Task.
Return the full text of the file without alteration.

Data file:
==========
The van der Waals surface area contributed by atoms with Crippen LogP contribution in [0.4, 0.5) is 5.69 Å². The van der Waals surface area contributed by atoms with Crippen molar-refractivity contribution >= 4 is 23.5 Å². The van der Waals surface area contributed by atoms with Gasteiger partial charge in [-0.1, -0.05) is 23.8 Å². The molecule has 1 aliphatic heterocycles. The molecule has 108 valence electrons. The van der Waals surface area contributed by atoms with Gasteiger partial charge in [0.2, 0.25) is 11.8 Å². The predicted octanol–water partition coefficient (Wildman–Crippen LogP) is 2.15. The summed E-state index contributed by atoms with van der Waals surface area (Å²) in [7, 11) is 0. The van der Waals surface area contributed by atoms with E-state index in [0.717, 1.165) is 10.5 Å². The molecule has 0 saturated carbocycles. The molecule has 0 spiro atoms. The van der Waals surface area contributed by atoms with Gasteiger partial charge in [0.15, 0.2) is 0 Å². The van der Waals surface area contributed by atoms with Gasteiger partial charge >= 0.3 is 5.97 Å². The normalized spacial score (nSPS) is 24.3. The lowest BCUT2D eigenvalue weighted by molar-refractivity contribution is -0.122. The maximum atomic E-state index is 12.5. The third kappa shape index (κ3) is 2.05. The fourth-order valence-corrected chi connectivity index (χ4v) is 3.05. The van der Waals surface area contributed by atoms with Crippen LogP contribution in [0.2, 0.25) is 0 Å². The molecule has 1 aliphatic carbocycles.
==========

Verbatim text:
The van der Waals surface area contributed by atoms with Crippen LogP contribution in [0.4, 0.5) is 5.69 Å². The van der Waals surface area contributed by atoms with Crippen molar-refractivity contribution >= 4 is 23.5 Å². The van der Waals surface area contributed by atoms with Gasteiger partial charge in [-0.1, -0.05) is 23.8 Å². The molecule has 1 aliphatic heterocycles. The molecule has 108 valence electrons. The van der Waals surface area contributed by atoms with Gasteiger partial charge in [0.2, 0.25) is 11.8 Å². The predicted octanol–water partition coefficient (Wildman–Crippen LogP) is 2.15. The summed E-state index contributed by atoms with van der Waals surface area (Å²) in [7, 11) is 0. The van der Waals surface area contributed by atoms with E-state index in [0.717, 1.165) is 10.5 Å². The molecule has 0 saturated carbocycles. The molecule has 0 spiro atoms. The van der Waals surface area contributed by atoms with Gasteiger partial charge in [0.15, 0.2) is 0 Å². The van der Waals surface area contributed by atoms with Gasteiger partial charge >= 0.3 is 5.97 Å². The normalized spacial score (nSPS) is 24.3. The lowest BCUT2D eigenvalue weighted by molar-refractivity contribution is -0.122. The maximum atomic E-state index is 12.5. The third kappa shape index (κ3) is 2.05. The fourth-order valence-corrected chi connectivity index (χ4v) is 3.05. The van der Waals surface area contributed by atoms with Crippen LogP contribution in [0.2, 0.25) is 0 Å². The molecule has 1 aliphatic carbocycles.